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david daniel
Lived in Miami, Fl
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david daniel

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Hey car guys, this is about the resurrection of the car with the biggest engine ever.  It's a crazy car and the video is one for the garage & car lover.
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david daniel

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I'm wondering if a usbdrive with digital images would last 100 years in the Antarctic too.
For the past 100 years, a box of never-before-seen negatives has been preserved in a block of ice in Antarctica. Recently, Conservators of the New Zealand Antarctic Heritage Trust came across the 22 exposed, but unprocessed, cellulose nitrate negatives during an attempt to restore an old exploration hut. The negatives are believed to be from Ernest Shackleton's 1914-1917 Ross Sea Party, a group that was stranded in the hut during a blizzard when ...
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death penalty pros
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'Crito for idiots'
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"Consider the cost of scientific periodicals, most of which are published exclusively online. It has increased at four times the rate of inflation since 1986. The average price of a year’s subscription to a chemistry journal is now $4,044. In 1970 it was $33. A subscription to the Journal of Comparative Neurology cost $30,860 in 2012—the equivalent of six hundred monographs. Three giant publishers—Reed Elsevier, Wiley-Blackwell, and Springer—publish 42 percent of all academic articles, and they make giant profits from them. In 2013 Elsevier turned a 39 percent profit on an income of £2.1 billion from its science, technical, and medical journals.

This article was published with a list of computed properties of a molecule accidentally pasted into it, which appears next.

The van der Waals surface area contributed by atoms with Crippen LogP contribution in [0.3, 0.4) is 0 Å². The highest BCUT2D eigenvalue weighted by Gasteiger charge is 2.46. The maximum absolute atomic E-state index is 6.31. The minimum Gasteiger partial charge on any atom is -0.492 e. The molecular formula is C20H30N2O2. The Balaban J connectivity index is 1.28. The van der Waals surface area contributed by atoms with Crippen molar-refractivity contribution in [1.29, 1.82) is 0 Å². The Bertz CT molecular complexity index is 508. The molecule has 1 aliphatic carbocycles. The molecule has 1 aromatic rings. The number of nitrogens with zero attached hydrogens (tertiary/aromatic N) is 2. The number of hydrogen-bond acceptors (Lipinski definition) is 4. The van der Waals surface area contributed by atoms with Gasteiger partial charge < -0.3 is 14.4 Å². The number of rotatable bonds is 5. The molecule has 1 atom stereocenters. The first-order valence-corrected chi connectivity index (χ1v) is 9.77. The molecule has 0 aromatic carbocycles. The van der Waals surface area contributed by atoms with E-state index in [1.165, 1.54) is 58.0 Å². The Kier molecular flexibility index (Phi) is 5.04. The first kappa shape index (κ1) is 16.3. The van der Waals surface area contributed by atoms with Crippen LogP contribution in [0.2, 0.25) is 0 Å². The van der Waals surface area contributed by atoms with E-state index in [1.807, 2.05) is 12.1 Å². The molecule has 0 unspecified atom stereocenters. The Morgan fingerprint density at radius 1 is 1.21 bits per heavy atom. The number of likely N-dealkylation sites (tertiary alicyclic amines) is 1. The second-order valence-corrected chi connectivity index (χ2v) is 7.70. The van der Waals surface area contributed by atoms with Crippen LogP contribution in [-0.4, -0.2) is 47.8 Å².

All over the country research libraries are canceling subscriptions to academic journals, because they are caught between decreasing budgets and increasing costs. The logic of the bottom line is inescapable, but there is a higher logic that deserves consideration—namely, that the public should have access to knowledge produced with public funds."
In the scramble to gain market share in cyberspace, something is getting lost: the public interest. Libraries and laboratories—crucial nodes of the World Wide Web—are buckling under economic pressure, and the information they diffuse is being diverted away from the public sphere, where it can do most good.
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Most of us tend to think that digital storage of data is superior to older technologies like paper.  But "bit rot" (data degradation) and other problems make it less clearly superior.

This piece is only partly on the technical difficulties of digital archives, however.  It also focuses on ethical concerns.
Would Susan Sontag have wanted her life and computer files analyzed like this? Would anyone?
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+david daniel, I think our concept of privacy is different, but I think there's also a difference between our concept and how our technologies are shaping privacy. Think how people think about their "private" posts to Facebook or Google+, for example. Both of the technologies chip away at the concept of privacy that most (or at least lots of) people have -- and they do so invisibly.